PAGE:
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benryves

[web] The magic of the form controls in Firefox

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As well as being a pain in the rear to use as a in Firefox itself (text wrapping is erratic in large text fields, slow, random text highlighting to name a few) the dropdown boxes are really starting to annoy me. [grin] A standard Windows combo box will allow you set the focus. Firefox does this. If you scroll up and down with your mousewheel, a Windows control will scroll, whereas the ones in Firefox don't. I assumed this was because you had to expand the combo box then click on a new one to set it. However, this isn't the case - if in focus the mousewheel does nothing, but the cursor keys can change the box. Fine, you might ask - where is this leading up to? Well, I am using a combo box as a selection box for a user. When you select the user, a bunch of information is displayed next to the box. This is done with some JavaScript which is fired off by the onchange event of the combo box. Firefox, however, completely fails to generate an onchange event if you change the combo box with the cursor keys. Is this a known quirk? Or does IE let it work as expected "by accident"? Or should I not be using the onchange event, in favour of one which works?

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I had that same problem.
I had to catch the onkeyup (or onkeydown) event of the combobox, and check if the selected index had changed.
It's stupid, but I think it's the only reasonable way to tackle this problem.

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Oh well. Thanks - it's just calling a single function, no arguments, so it's not too tricky to implement. The oddly behaving form elements in FF are one of the reasons I don't use it that frequently...

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The basic problem is, that Microsoft got the wheel wrong.

The wheel, as you'll think if you look at it, is attached to the mouse. It's physically connected - nay - even built-in. A non-detachable part.

This is clear to any reasonable person.

What is also clear, is that the buttons are attached to the mouse, and the mouse controls a little arrow thingy.

Now, if you look at the behaviour of the other button, you'll notice, that when you press them, they always affect the element where the pointer resides.

This seems good and logical.

Then, if you're a windows user, you'll notice that despite being firmly attached - integrated in fact - to the mouse, the wheel behaves totally differently - in fact, it behaves more like it were attached to the KEYBOARD.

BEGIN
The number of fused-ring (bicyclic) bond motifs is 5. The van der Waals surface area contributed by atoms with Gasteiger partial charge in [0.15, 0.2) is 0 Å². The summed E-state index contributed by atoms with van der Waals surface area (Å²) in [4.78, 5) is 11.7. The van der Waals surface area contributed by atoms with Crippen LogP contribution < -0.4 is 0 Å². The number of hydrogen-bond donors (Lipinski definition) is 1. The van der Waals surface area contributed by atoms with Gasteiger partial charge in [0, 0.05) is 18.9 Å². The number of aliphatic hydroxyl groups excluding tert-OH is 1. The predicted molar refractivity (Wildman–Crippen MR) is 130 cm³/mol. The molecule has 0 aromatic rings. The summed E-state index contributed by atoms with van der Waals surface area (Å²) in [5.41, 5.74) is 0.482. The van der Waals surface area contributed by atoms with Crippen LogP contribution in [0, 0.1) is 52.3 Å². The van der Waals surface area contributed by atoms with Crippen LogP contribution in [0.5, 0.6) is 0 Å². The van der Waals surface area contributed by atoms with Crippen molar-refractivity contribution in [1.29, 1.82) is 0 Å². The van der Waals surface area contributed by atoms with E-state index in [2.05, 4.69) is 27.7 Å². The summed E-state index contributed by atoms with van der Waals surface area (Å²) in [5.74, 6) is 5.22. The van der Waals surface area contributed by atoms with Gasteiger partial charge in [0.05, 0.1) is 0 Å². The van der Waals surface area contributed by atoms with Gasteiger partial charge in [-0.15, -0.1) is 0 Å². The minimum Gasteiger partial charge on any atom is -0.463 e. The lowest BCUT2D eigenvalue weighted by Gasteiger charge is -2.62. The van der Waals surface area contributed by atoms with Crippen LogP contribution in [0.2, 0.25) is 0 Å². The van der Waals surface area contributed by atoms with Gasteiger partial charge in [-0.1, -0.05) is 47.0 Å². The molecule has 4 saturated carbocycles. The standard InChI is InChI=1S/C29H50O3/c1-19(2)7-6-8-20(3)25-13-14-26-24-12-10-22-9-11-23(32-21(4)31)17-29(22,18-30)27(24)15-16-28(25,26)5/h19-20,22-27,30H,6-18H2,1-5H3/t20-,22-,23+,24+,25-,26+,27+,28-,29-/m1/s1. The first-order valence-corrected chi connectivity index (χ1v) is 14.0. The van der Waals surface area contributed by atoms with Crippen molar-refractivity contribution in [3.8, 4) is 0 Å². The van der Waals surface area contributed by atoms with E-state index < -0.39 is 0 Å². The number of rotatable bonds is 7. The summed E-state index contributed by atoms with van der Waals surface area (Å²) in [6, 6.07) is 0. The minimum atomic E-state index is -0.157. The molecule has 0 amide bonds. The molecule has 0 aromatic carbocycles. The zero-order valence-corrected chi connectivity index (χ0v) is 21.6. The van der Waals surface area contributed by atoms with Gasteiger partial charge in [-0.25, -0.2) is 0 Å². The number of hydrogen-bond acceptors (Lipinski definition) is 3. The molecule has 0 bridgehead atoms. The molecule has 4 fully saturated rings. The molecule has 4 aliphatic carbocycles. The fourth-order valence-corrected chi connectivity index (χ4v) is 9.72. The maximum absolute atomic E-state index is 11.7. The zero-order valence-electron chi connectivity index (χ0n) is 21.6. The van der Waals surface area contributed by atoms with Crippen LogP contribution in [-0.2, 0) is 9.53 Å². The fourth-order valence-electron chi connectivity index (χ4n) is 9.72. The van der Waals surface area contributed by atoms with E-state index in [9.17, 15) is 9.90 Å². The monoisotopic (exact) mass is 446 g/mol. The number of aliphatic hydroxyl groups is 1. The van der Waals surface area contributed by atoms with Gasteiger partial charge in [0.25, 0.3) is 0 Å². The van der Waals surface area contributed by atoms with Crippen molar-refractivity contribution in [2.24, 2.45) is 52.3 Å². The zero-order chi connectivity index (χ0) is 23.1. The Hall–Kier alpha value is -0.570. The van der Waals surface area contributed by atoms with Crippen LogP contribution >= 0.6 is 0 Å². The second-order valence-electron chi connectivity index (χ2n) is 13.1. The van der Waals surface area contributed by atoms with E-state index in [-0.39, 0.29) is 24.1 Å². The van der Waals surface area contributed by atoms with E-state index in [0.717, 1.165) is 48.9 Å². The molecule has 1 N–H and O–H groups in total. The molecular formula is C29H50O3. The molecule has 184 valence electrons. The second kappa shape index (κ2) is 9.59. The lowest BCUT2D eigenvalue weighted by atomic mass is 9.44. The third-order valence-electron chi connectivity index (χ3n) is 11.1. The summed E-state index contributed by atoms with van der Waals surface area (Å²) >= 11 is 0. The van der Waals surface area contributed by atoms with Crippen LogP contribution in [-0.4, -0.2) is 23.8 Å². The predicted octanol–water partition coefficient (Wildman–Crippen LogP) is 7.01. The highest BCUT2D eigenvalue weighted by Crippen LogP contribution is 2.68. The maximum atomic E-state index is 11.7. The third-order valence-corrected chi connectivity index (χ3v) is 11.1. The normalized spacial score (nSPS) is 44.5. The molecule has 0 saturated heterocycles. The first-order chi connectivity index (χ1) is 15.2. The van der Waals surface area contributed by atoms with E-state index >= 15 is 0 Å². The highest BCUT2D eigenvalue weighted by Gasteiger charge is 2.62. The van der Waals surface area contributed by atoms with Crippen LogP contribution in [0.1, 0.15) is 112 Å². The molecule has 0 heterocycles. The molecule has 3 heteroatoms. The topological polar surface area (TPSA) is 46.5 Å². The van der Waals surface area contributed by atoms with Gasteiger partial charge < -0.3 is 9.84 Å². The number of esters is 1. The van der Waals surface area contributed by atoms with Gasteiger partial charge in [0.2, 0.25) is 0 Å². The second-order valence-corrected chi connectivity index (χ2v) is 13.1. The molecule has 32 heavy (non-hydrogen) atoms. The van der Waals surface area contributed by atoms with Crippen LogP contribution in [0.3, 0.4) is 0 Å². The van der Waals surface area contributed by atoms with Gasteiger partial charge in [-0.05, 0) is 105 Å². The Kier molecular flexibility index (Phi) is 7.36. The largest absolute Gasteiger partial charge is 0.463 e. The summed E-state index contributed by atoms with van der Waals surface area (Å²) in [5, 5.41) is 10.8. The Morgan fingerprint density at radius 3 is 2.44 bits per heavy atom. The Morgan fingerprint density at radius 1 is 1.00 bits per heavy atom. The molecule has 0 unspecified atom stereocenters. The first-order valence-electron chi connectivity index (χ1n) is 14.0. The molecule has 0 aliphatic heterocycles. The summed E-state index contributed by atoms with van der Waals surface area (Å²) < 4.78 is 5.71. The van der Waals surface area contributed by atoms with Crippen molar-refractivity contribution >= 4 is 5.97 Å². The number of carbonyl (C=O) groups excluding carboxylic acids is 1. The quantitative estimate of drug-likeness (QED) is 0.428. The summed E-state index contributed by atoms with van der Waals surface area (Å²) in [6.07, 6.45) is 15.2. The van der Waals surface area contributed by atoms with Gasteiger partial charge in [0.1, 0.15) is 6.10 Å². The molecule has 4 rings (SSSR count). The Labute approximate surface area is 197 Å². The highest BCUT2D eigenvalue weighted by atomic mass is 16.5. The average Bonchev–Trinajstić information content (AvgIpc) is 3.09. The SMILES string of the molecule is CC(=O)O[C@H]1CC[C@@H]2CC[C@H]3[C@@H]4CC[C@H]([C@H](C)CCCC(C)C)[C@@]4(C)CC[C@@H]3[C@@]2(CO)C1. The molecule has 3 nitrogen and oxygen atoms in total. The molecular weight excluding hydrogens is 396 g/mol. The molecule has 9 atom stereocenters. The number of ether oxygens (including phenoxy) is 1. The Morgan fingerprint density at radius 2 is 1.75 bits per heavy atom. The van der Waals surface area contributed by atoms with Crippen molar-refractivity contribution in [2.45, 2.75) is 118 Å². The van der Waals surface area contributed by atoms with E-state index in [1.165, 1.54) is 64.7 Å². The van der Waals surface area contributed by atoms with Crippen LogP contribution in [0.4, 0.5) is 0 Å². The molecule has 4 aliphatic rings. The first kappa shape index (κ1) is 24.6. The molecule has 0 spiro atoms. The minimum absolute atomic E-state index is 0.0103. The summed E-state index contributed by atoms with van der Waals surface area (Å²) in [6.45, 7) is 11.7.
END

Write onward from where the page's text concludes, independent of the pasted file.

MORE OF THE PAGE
Yes - that's right - the wheel is actually on the KEYBOARD in Windows!!!?? What madness is this?

It's totally nuts. Whoever thought it up was funny in the head. The wheel is on the mouse. It's not connected directly to the keyboard at all.

However, it seems true - Microsoft do seem to think the mouse wheel is a part of the keyboard. The element which it usually affects, is the one which has the *keyboard* focus. Not where the pointer is. No. That would be too obvious. That would be too consistent with the other thingies on the mouse (notably the buttons).

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Microsoft have got most things in the UI right. The one thing that they've got VERY wrong, is that the wheel behaves like it's attached to the keyboard.

Use X on Linux and you'll see what I mean. Here I can scroll the element where the pointer is, using the wheel. It doesn't affect the keyboard focus, and it's not affected by it.

However I would question Firefox's choice to ignore the platform's arguably insane standard.

Mark

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Quote:
Original post by markr
However I would question Firefox's choice to ignore the platform's arguably insane standard.


That's not the real problem, really. It's that it doesn't fire the onchange if you change the dropdown with your keyboard. As for focus, you can move the keyboard focus around with the mouse by middle-clicking on something then scrolling (just middle clicking without scrolling starts autoscroll) (usually).

But yes, I quite agree - the mouse wheel does some very annoying things!

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I think the onchange event is only supposed to be fired once the keyboard focus leaves an element - this is certainly its behaviour with text input items etc.

It doesn't get fired the instant that something changes.

Mark

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http://www.w3.org/TR/html401/interact/scripts.html#adef-onchange

"The onchange event occurs when a control loses the input focus and its value has been modified since gaining focus."

Basically, if IE is sending an onchange for each keypress, it's doing it wrongly. So yeah, you should really be using one of the keypress events instead.

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Off-topic, concerning the mouse-wheel scrolling in Windows.

I know the Logitech drivers (Mouseware) let you scroll any window with the scroll wheel, whether it has focus or not. If you don't have a Logitech mouse or don't want to install it just to get proper wheel scrolling: Here is a little piece of freeware that I use and it works like a charm.

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